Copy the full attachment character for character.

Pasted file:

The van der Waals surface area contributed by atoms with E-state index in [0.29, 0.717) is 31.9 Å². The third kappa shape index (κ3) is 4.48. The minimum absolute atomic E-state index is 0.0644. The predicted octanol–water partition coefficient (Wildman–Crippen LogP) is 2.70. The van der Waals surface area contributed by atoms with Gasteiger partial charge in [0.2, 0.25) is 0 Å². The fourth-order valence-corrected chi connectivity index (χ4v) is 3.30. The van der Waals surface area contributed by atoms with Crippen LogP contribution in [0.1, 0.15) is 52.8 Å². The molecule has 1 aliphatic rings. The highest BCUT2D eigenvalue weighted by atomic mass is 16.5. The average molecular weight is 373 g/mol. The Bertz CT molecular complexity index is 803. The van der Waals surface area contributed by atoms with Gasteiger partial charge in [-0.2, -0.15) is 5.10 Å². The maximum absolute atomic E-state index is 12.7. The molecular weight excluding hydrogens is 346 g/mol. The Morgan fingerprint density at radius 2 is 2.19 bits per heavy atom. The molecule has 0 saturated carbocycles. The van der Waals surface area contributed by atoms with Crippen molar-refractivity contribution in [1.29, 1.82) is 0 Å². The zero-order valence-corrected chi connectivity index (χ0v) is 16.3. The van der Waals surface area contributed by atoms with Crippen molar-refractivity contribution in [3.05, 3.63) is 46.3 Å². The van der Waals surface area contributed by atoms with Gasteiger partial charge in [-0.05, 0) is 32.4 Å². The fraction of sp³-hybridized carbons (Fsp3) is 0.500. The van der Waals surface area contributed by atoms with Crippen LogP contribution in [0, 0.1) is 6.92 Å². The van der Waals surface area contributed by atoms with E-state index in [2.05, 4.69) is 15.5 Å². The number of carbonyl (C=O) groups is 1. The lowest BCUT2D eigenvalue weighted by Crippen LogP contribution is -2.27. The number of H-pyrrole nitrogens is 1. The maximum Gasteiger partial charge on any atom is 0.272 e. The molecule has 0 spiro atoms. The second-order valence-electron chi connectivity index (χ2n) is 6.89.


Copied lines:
The van der Waals surface area contributed by atoms with E-state index in [0.29, 0.717) is 31.9 Å². The third kappa shape index (κ3) is 4.48. The minimum absolute atomic E-state index is 0.0644. The predicted octanol–water partition coefficient (Wildman–Crippen LogP) is 2.70. The van der Waals surface area contributed by atoms with Gasteiger partial charge in [0.2, 0.25) is 0 Å². The fourth-order valence-corrected chi connectivity index (χ4v) is 3.30. The van der Waals surface area contributed by atoms with Crippen LogP contribution in [0.1, 0.15) is 52.8 Å². The molecule has 1 aliphatic rings. The highest BCUT2D eigenvalue weighted by atomic mass is 16.5. The average molecular weight is 373 g/mol. The Bertz CT molecular complexity index is 803. The van der Waals surface area contributed by atoms with Gasteiger partial charge in [-0.2, -0.15) is 5.10 Å². The maximum absolute atomic E-state index is 12.7. The molecular weight excluding hydrogens is 346 g/mol. The Morgan fingerprint density at radius 2 is 2.19 bits per heavy atom. The molecule has 0 saturated carbocycles. The van der Waals surface area contributed by atoms with Crippen molar-refractivity contribution in [1.29, 1.82) is 0 Å². The zero-order valence-corrected chi connectivity index (χ0v) is 16.3. The van der Waals surface area contributed by atoms with Crippen molar-refractivity contribution in [3.05, 3.63) is 46.3 Å². The van der Waals surface area contributed by atoms with Gasteiger partial charge in [-0.05, 0) is 32.4 Å². The fraction of sp³-hybridized carbons (Fsp3) is 0.500. The van der Waals surface area contributed by atoms with Crippen LogP contribution in [0, 0.1) is 6.92 Å². The van der Waals surface area contributed by atoms with E-state index in [2.05, 4.69) is 15.5 Å². The number of carbonyl (C=O) groups is 1. The lowest BCUT2D eigenvalue weighted by Crippen LogP contribution is -2.27. The number of H-pyrrole nitrogens is 1. The maximum Gasteiger partial charge on any atom is 0.272 e. The molecule has 0 spiro atoms. The second-order valence-electron chi connectivity index (χ2n) is 6.89.